And as for the priest, both turning his back on the people and facing the people have become political hot potatoes to lob back and forth. For the sake of unity, perhaps it would be better to build churches in which it is clear the priest and laity both are oriented toward the altar.

      Chris, liturgy is always about a hierarchy of values. What is essential: this question Vatican II attempted to address. One theologian’s reflection is part of the Church’s discernment, to be sure. But others have sound, orthodox, and spiritually fruitful ideas also. Ideally, all of this will be considered as we move forward with liturgical reform.

  15. (As a PS, I think his “liturgical hermeneutics” are in continuity with his approach to his scriptural interpretation, as well…)

  16. I think that one can not truly give a good answer on whether a Benedictine Arrangement or not. . . without answering the question of what the Mass is at its essence.

    I am sure that the Mass in its essence has little to do with placing a crucifix between the celebrant and the people.

    As to no one having given a good reason, I think if you peruse the comments you will find plenty of good reasons. In case you don’t want to reread them (I know I wouldn’t) I’ll just re-mention one: putting the crucifix between the celebrant and the congregation (with the corpus facing the celebrant, presumably) undercuts one of the best things about ad orientem celebration: the sense that priest and people are offering the sacrifice together. The Benedictine arrangement serves to cut the priest off from the people in a way that neither ad orientem nor versus populum without an obstruction does.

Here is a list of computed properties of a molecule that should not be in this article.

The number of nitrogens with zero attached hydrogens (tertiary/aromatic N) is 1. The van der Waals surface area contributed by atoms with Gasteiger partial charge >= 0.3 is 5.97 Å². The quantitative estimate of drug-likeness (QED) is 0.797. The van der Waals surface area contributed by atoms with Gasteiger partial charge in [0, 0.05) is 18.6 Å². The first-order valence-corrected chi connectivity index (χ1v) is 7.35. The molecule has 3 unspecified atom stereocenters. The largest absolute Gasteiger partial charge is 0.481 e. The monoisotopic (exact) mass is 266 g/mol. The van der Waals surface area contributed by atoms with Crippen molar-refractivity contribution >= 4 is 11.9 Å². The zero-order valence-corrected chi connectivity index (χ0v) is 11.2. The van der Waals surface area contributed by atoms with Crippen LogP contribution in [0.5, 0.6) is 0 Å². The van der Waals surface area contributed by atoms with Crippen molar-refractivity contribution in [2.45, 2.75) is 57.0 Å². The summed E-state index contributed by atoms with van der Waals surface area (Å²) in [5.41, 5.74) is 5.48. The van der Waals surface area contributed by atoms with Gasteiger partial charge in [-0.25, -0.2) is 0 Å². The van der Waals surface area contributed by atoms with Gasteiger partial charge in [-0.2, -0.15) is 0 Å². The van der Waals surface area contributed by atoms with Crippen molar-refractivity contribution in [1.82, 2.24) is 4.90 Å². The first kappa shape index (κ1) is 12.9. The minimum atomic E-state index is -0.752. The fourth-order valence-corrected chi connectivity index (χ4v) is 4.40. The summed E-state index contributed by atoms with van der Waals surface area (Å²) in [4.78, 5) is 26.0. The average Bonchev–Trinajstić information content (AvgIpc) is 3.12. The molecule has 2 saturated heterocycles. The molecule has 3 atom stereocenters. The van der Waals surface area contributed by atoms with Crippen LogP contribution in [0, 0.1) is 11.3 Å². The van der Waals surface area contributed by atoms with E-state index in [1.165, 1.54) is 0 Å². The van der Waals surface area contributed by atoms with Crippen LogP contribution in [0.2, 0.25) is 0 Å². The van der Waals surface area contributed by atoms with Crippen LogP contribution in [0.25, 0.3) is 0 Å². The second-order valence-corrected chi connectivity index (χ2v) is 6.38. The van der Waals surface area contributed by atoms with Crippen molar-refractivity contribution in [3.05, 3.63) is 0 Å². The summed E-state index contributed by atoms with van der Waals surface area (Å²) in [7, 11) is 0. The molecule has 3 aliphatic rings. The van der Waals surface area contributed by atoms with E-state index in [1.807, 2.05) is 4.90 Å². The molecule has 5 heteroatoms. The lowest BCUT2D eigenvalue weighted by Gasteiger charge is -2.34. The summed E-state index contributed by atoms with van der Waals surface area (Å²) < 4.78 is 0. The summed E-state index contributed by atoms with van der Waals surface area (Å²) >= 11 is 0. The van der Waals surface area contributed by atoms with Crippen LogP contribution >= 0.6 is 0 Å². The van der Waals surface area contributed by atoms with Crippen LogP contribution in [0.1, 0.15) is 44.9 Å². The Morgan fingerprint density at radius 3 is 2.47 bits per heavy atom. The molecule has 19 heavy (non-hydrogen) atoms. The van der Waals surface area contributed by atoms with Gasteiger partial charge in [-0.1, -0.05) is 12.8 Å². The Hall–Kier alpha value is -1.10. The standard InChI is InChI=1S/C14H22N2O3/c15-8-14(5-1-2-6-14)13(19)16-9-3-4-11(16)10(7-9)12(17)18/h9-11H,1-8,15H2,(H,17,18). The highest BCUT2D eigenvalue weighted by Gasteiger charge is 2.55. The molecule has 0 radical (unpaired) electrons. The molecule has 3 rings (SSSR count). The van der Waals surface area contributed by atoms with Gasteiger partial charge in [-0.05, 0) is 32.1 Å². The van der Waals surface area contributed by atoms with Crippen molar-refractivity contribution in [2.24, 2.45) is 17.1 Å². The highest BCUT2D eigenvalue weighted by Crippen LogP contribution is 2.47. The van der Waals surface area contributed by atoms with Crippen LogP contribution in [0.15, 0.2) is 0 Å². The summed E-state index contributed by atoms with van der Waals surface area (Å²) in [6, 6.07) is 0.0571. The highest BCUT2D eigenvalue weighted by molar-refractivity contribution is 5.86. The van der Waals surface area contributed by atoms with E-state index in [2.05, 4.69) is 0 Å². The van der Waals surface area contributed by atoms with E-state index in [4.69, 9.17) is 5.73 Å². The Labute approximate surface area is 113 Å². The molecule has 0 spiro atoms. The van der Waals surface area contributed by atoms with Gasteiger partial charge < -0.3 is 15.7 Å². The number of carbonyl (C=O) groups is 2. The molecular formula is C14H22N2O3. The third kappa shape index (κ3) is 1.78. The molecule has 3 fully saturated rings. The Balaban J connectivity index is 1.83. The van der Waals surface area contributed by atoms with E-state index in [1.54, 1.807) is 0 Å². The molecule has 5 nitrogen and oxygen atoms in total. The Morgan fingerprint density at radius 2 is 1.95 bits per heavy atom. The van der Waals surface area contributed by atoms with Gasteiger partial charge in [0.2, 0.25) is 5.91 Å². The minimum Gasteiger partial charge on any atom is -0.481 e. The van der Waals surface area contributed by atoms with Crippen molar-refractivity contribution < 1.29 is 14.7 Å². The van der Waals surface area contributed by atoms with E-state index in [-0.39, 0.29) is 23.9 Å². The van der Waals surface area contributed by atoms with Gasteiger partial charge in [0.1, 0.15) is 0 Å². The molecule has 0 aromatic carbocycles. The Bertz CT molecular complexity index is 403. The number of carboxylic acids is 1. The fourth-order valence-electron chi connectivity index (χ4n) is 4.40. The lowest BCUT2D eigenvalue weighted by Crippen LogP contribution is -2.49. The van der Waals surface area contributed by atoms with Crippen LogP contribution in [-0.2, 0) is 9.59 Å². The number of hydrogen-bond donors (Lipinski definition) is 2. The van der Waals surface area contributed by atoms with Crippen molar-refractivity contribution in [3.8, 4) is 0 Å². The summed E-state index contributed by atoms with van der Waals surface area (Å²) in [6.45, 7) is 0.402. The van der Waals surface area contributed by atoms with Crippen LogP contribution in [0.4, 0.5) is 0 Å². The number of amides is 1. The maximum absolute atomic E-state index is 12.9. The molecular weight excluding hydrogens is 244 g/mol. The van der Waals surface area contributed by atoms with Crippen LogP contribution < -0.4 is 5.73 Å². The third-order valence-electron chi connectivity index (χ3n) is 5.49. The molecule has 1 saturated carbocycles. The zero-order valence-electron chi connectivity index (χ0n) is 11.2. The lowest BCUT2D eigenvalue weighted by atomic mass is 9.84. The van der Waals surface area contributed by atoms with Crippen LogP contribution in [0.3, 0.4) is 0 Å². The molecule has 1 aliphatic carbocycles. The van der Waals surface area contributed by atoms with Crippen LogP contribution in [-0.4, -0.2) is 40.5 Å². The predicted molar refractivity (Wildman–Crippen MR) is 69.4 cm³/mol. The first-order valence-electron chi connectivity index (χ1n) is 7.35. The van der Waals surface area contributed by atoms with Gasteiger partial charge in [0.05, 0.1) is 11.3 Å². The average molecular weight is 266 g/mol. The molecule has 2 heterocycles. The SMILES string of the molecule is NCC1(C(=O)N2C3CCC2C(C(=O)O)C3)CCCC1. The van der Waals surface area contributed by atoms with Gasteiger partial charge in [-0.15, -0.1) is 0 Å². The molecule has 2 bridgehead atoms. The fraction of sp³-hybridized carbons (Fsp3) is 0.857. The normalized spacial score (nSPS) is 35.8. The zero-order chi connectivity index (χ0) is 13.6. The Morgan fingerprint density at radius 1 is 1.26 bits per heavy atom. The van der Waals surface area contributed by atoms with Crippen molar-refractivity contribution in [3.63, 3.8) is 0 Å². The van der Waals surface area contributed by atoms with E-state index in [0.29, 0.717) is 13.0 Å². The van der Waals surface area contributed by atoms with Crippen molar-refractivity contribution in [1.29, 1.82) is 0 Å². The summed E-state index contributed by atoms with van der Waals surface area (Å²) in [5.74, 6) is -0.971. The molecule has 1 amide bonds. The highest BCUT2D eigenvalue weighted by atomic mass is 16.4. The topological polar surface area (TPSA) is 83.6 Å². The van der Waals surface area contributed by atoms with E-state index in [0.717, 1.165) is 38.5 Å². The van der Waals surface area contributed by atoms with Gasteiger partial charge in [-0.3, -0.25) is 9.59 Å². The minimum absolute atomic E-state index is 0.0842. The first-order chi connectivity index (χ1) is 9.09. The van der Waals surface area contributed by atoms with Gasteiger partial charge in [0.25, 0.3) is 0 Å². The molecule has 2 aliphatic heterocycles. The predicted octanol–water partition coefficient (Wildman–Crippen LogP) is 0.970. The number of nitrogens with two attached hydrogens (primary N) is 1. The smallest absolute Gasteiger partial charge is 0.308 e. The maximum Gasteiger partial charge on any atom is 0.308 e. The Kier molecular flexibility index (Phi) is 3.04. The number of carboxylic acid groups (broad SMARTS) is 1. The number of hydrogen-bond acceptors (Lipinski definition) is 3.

1. Although as a child I loved for the priest to face the people and I have for the most part over the course of my priesthood defended its use, I have undergone a hermeneutic of conversion toward Ad Orientem for a number of reasons, primary that it puts most priests at least liturgically on the same playing field. I prefer too for the priest to be on the same side of the altar, cross, candlesticks as the laity in the pews. But you could also make the case that the priest behind the altar with only his top half visible cuts him off from the congregation. The altar itself becomes the great dividing edifice, not only the cross that it placed upon it. But with the ongoing scandals in the Church, the priest can at least see snipers out for him and duck behind the altar if needed, whereas ad orientem this would be impossible and he would be shot in the back.

      1. “whereas ad orientem this would be impossible and he would be shot in the back.”

        Not if the sacred vessels were made of a reflective metal and were kept clean and shiny! 😉

  17. It is interesting that the level of discussion on this topic has barely risen above practical or personal preferences, despite the very theological content of the post.

    That is true not only of the candlestick issue but even the broader ad orientem issue.

    Attention, focus, and orienting are all very important areas in psychology. Seems to me what we attend to, what get’s our attention and what maintains our attention are very important parts of the liturgy. Yet we aren’t very interested in thinking systematically about this.

    We have some disconnected observations, and some grand theological theory which does help us much in talking about the psychological experience of attention, even if we were inclined to do so.

  18. The one thing I don’t understand is the blatant disregard for #307 of the GIRM: